Magazine
Bred for success

November 13, 2006

The Peregrine Fund has mastered the art of breeding aplomado falcons and other endangered birds of prey, but critics say the organization is blind to the importance of wildlife habitat. Also in this issue: A recent court ruling on the ceremonial killing of eagles by American Indians collides with the Endangered Species Act, possibly sending the issue to the Supreme Court.

Feature

Bred for success
The Peregrine Fund has mastered the art of breeding aplomado falcons and other endangered birds of prey, but critics say the organization is blind to the importance of wildlife habitat

Editor's Note

The West is not a zoo
The Peregrine Fund has proven that it can breed and release endangered birds of prey as often as it needs to, but do we want to treat Western wildlife like a crop of annual flowers that has to be re-seeded every year?

Uncommon Westerners

State of Jefferson: A place apart
Brian Peterson considers himself the interim governor of the State of Jefferson, an area in Northern California and southern Oregon that has been talking about secession since the early 1940s

Essays

A decade of difficult questions
Outgoing High Country News editor Greg Hanscom muses on the stories and issues the paper has covered in the 10 years he’s been with it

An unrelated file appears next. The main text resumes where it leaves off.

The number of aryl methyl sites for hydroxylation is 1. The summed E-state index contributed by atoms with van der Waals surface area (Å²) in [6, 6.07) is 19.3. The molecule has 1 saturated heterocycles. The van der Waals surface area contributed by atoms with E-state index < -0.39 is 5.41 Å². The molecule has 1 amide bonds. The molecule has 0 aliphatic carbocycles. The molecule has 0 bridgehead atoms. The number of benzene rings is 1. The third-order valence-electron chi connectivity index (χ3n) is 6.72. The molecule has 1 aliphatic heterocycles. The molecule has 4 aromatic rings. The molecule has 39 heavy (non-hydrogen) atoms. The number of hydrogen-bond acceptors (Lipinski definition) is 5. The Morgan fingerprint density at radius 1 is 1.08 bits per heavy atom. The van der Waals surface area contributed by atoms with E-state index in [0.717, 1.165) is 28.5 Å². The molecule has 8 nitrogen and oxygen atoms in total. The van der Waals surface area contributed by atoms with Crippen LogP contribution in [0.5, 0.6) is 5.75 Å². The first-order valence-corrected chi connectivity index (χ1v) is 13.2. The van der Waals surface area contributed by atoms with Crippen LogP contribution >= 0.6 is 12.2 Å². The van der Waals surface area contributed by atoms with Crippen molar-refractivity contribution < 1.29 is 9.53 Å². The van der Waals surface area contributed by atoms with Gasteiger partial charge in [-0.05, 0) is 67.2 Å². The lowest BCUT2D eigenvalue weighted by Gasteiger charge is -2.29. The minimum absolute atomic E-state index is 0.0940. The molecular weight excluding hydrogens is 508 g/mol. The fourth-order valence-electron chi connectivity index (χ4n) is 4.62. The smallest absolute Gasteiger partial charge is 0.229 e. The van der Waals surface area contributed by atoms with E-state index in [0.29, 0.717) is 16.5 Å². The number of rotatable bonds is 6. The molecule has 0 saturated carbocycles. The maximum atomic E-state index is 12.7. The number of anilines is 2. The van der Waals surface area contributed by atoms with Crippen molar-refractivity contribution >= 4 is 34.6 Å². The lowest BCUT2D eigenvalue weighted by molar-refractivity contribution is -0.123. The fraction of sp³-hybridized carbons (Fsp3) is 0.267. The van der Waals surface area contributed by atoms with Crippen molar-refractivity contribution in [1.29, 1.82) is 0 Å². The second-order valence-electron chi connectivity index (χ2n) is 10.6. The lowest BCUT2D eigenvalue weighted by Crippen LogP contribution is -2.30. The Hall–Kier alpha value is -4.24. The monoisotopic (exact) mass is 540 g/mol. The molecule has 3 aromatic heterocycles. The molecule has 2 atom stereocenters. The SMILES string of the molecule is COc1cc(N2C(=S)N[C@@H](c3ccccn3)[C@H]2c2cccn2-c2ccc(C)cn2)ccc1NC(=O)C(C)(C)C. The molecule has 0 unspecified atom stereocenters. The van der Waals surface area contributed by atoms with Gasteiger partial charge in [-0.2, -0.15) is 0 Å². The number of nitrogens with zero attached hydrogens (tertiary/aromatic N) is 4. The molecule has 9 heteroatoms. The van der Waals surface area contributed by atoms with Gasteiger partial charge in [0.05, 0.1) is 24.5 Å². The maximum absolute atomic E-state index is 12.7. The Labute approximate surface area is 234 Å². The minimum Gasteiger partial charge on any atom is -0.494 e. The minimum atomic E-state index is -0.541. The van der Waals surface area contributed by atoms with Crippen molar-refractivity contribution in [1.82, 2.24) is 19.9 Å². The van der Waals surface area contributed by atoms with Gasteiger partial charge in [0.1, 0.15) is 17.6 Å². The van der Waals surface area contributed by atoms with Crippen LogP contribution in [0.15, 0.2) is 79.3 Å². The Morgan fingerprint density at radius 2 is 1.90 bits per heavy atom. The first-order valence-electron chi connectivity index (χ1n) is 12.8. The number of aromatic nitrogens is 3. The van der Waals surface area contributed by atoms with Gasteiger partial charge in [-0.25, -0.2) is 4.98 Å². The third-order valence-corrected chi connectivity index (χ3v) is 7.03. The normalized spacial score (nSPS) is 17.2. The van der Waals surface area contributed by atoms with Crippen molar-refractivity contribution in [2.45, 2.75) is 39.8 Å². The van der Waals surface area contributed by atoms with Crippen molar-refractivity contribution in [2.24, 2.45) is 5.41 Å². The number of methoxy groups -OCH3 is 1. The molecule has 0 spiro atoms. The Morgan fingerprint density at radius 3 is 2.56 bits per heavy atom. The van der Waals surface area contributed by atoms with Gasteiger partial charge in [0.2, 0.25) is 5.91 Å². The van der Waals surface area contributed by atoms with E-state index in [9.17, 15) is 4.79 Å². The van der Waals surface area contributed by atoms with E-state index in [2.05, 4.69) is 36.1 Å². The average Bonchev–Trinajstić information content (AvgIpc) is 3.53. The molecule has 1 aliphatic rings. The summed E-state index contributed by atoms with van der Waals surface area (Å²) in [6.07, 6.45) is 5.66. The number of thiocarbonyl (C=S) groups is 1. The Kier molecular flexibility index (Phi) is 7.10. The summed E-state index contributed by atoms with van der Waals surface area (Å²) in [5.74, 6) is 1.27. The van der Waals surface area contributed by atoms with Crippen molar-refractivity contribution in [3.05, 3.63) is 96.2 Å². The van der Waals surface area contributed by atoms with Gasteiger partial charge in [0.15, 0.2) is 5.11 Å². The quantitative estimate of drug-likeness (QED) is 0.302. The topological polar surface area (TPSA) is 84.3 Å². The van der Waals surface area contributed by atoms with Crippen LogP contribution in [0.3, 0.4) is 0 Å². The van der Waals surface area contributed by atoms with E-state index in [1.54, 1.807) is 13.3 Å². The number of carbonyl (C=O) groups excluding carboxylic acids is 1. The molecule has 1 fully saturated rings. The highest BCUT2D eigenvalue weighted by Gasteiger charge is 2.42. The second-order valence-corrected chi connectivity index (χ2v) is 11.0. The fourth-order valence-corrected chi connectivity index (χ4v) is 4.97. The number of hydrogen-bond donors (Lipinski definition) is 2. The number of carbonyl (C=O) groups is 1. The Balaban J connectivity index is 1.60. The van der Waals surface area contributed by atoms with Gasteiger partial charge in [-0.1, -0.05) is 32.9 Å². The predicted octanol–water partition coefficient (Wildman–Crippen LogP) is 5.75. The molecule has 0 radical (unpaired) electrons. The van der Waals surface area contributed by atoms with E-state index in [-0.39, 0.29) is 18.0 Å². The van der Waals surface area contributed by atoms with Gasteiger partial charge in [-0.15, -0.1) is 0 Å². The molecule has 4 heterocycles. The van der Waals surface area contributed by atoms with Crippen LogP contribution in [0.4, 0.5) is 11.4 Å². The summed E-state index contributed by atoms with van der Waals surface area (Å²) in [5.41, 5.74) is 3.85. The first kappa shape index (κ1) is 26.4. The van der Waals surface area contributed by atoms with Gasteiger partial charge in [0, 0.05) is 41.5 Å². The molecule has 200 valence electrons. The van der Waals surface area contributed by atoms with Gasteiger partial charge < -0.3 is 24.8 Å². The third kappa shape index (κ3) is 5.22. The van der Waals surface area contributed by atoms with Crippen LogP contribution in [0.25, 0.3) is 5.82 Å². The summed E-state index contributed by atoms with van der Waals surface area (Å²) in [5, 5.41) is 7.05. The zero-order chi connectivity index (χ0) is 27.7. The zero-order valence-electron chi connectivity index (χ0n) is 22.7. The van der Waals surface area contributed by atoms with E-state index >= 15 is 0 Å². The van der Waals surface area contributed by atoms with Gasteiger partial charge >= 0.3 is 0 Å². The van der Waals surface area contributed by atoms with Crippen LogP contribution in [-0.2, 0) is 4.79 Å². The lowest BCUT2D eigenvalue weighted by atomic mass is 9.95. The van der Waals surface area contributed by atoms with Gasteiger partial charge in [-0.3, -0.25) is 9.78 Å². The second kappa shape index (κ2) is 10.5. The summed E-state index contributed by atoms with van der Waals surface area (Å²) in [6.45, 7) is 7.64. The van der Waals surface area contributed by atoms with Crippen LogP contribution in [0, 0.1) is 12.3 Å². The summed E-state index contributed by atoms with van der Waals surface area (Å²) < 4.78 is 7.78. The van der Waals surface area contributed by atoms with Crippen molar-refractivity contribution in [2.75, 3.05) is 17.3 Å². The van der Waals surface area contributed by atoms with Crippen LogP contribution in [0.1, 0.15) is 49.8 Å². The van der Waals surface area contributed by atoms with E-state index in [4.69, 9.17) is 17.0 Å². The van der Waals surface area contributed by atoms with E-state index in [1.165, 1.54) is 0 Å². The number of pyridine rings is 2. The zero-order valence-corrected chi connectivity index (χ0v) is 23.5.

A Proud Member of PAOBHA
Today’s rural West with its monster homes and Hummers sorely needs a group like PAOBHA, People Against Ostentatious and Boorish Housing

Dear Friends

Dear friends
HCN says goodbye to Greg Hanscom and welcomes new editor John Mecklin; notes from readers

News

Tribal religion trumps eagle protection
A recent court ruling on the ceremonial killing of eagles by American Indians collides with the Endangered Species Act, possibly sending the issue to the Supreme Court
Trees — A different shade of green
Increasingly, Western cities are planting trees to save energy as well as provide beauty
Spinning coal into gasoline
Montana Gov. Brian Schweitzer is eager to build a synfuels plant to turn coal into diesel, but it will neither easy nor cheap to make gas gasification a reality in the West

Book Reviews

A whole lot of shaking
In his book A Crack in the Edge of the World, Simon Winchester takes a comprehensive look at the 1906 San Francisco earthquake and warns of the geological perils still facing the region
Elementary, my dear cowpuncher
In Steve Hockensmith’s historical mystery, Holmes on the Range, Montana cowboys inspired by the Sherlock Holmes stories try their hand at solving a murder
Four decades of the Sierra Club
Michael McCloskey’s autobiography, In the Thick of It: My Life in the Sierra Club, covers four decades of his life and work as an environmentalist

Heard Around the West

Heard around the West
Worms at work; stupid hunter tricks; fighting starlings with falcons; cemetery soccer; Schweitzer’s dang-tootin’; Mount Rushmoo

Two Weeks in the West

Two weeks in the West
Interior Deputy Secretary Julie MacDonald 'edited' Fish and Wildlife reports to change scientists’ conclusions; Platte River Cooperative Agreement comes together; railroad wants to blast avalanches in Glacier National Park; largest biodiesel refinery bein

Sidebar

Terms of endangerment
The Endangered Species Act’s categories of endangered, threatened, experimental essential, experimental nonessential, and safe harbor release are defined